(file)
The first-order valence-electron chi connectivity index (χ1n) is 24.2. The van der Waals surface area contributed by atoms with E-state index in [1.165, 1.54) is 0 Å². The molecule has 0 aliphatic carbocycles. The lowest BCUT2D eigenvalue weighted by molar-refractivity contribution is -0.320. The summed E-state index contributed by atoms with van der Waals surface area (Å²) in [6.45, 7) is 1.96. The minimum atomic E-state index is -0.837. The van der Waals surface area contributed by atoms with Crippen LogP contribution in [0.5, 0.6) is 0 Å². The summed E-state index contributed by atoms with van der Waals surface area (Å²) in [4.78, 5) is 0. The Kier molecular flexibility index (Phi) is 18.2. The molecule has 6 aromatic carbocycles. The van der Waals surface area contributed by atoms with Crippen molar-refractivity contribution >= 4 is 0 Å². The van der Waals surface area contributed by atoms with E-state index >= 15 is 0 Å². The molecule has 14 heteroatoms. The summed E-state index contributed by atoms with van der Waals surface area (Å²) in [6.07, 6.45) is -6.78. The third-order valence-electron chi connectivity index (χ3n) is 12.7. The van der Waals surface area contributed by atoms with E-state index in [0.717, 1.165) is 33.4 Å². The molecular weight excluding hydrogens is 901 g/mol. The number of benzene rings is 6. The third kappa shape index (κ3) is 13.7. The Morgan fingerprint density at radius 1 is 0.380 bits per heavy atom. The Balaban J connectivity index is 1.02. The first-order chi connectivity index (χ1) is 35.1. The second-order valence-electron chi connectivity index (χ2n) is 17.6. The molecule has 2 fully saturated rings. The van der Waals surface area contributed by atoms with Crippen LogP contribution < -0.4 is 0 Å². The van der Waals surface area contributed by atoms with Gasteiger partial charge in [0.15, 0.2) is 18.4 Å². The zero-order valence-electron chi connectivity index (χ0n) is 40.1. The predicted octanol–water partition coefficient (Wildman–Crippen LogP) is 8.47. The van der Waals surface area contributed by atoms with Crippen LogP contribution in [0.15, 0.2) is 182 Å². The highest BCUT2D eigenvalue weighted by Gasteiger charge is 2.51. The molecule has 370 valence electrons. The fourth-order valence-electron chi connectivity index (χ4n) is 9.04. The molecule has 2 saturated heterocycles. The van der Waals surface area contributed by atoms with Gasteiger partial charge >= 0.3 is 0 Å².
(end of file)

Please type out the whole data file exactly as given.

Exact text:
The first-order valence-electron chi connectivity index (χ1n) is 24.2. The van der Waals surface area contributed by atoms with E-state index in [1.165, 1.54) is 0 Å². The molecule has 0 aliphatic carbocycles. The lowest BCUT2D eigenvalue weighted by molar-refractivity contribution is -0.320. The summed E-state index contributed by atoms with van der Waals surface area (Å²) in [6.45, 7) is 1.96. The minimum atomic E-state index is -0.837. The van der Waals surface area contributed by atoms with Crippen LogP contribution in [0.5, 0.6) is 0 Å². The summed E-state index contributed by atoms with van der Waals surface area (Å²) in [4.78, 5) is 0. The Kier molecular flexibility index (Phi) is 18.2. The molecule has 6 aromatic carbocycles. The van der Waals surface area contributed by atoms with Crippen molar-refractivity contribution >= 4 is 0 Å². The van der Waals surface area contributed by atoms with E-state index >= 15 is 0 Å². The molecule has 14 heteroatoms. The summed E-state index contributed by atoms with van der Waals surface area (Å²) in [6.07, 6.45) is -6.78. The third-order valence-electron chi connectivity index (χ3n) is 12.7. The van der Waals surface area contributed by atoms with E-state index in [0.717, 1.165) is 33.4 Å². The molecular weight excluding hydrogens is 901 g/mol. The number of benzene rings is 6. The third kappa shape index (κ3) is 13.7. The Morgan fingerprint density at radius 1 is 0.380 bits per heavy atom. The Balaban J connectivity index is 1.02. The first-order chi connectivity index (χ1) is 35.1. The second-order valence-electron chi connectivity index (χ2n) is 17.6. The molecule has 2 fully saturated rings. The van der Waals surface area contributed by atoms with Crippen LogP contribution < -0.4 is 0 Å². The van der Waals surface area contributed by atoms with Gasteiger partial charge in [0.15, 0.2) is 18.4 Å². The zero-order valence-electron chi connectivity index (χ0n) is 40.1. The predicted octanol–water partition coefficient (Wildman–Crippen LogP) is 8.47. The van der Waals surface area contributed by atoms with Crippen LogP contribution in [0.15, 0.2) is 182 Å². The highest BCUT2D eigenvalue weighted by Gasteiger charge is 2.51. The molecule has 370 valence electrons. The fourth-order valence-electron chi connectivity index (χ4n) is 9.04. The molecule has 2 saturated heterocycles. The van der Waals surface area contributed by atoms with Gasteiger partial charge >= 0.3 is 0 Å².